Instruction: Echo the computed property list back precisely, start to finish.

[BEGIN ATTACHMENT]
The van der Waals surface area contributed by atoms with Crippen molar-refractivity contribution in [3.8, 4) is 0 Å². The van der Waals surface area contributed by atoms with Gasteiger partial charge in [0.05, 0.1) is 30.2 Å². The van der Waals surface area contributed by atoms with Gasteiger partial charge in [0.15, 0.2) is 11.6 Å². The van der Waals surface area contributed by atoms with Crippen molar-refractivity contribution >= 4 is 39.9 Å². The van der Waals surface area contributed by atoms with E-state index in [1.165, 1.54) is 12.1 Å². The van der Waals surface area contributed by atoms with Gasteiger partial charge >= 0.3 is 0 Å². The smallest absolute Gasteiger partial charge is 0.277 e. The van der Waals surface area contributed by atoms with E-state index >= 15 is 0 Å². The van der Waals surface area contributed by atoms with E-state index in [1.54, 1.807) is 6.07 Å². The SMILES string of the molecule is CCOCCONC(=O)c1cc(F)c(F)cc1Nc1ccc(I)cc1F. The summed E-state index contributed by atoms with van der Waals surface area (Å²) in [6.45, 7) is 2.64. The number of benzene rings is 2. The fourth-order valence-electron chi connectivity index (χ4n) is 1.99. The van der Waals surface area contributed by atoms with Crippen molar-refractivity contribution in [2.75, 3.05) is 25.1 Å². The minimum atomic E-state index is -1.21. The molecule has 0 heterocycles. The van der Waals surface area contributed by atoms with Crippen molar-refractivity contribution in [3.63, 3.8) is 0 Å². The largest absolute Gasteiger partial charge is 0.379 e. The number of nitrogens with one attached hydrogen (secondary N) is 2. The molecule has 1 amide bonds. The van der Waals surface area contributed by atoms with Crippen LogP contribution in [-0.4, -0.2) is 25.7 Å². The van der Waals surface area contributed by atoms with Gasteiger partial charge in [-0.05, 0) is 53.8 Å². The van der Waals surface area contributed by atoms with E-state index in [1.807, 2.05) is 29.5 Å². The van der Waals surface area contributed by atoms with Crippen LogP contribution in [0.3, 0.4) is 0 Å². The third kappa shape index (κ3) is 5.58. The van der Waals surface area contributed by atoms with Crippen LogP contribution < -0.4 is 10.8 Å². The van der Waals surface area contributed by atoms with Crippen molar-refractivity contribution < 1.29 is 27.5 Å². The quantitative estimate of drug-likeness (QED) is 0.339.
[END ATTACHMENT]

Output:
The van der Waals surface area contributed by atoms with Crippen molar-refractivity contribution in [3.8, 4) is 0 Å². The van der Waals surface area contributed by atoms with Gasteiger partial charge in [0.05, 0.1) is 30.2 Å². The van der Waals surface area contributed by atoms with Gasteiger partial charge in [0.15, 0.2) is 11.6 Å². The van der Waals surface area contributed by atoms with Crippen molar-refractivity contribution >= 4 is 39.9 Å². The van der Waals surface area contributed by atoms with E-state index in [1.165, 1.54) is 12.1 Å². The van der Waals surface area contributed by atoms with Gasteiger partial charge >= 0.3 is 0 Å². The smallest absolute Gasteiger partial charge is 0.277 e. The van der Waals surface area contributed by atoms with E-state index >= 15 is 0 Å². The van der Waals surface area contributed by atoms with E-state index in [1.54, 1.807) is 6.07 Å². The SMILES string of the molecule is CCOCCONC(=O)c1cc(F)c(F)cc1Nc1ccc(I)cc1F. The summed E-state index contributed by atoms with van der Waals surface area (Å²) in [6.45, 7) is 2.64. The number of benzene rings is 2. The fourth-order valence-electron chi connectivity index (χ4n) is 1.99. The van der Waals surface area contributed by atoms with Crippen molar-refractivity contribution in [2.75, 3.05) is 25.1 Å². The minimum atomic E-state index is -1.21. The molecule has 0 heterocycles. The van der Waals surface area contributed by atoms with Crippen molar-refractivity contribution in [3.63, 3.8) is 0 Å². The largest absolute Gasteiger partial charge is 0.379 e. The number of nitrogens with one attached hydrogen (secondary N) is 2. The molecule has 1 amide bonds. The van der Waals surface area contributed by atoms with Crippen LogP contribution in [-0.4, -0.2) is 25.7 Å². The van der Waals surface area contributed by atoms with Gasteiger partial charge in [-0.05, 0) is 53.8 Å². The van der Waals surface area contributed by atoms with E-state index in [1.807, 2.05) is 29.5 Å². The van der Waals surface area contributed by atoms with Crippen LogP contribution in [0.3, 0.4) is 0 Å². The third kappa shape index (κ3) is 5.58. The van der Waals surface area contributed by atoms with Crippen LogP contribution < -0.4 is 10.8 Å². The van der Waals surface area contributed by atoms with Crippen molar-refractivity contribution < 1.29 is 27.5 Å². The quantitative estimate of drug-likeness (QED) is 0.339.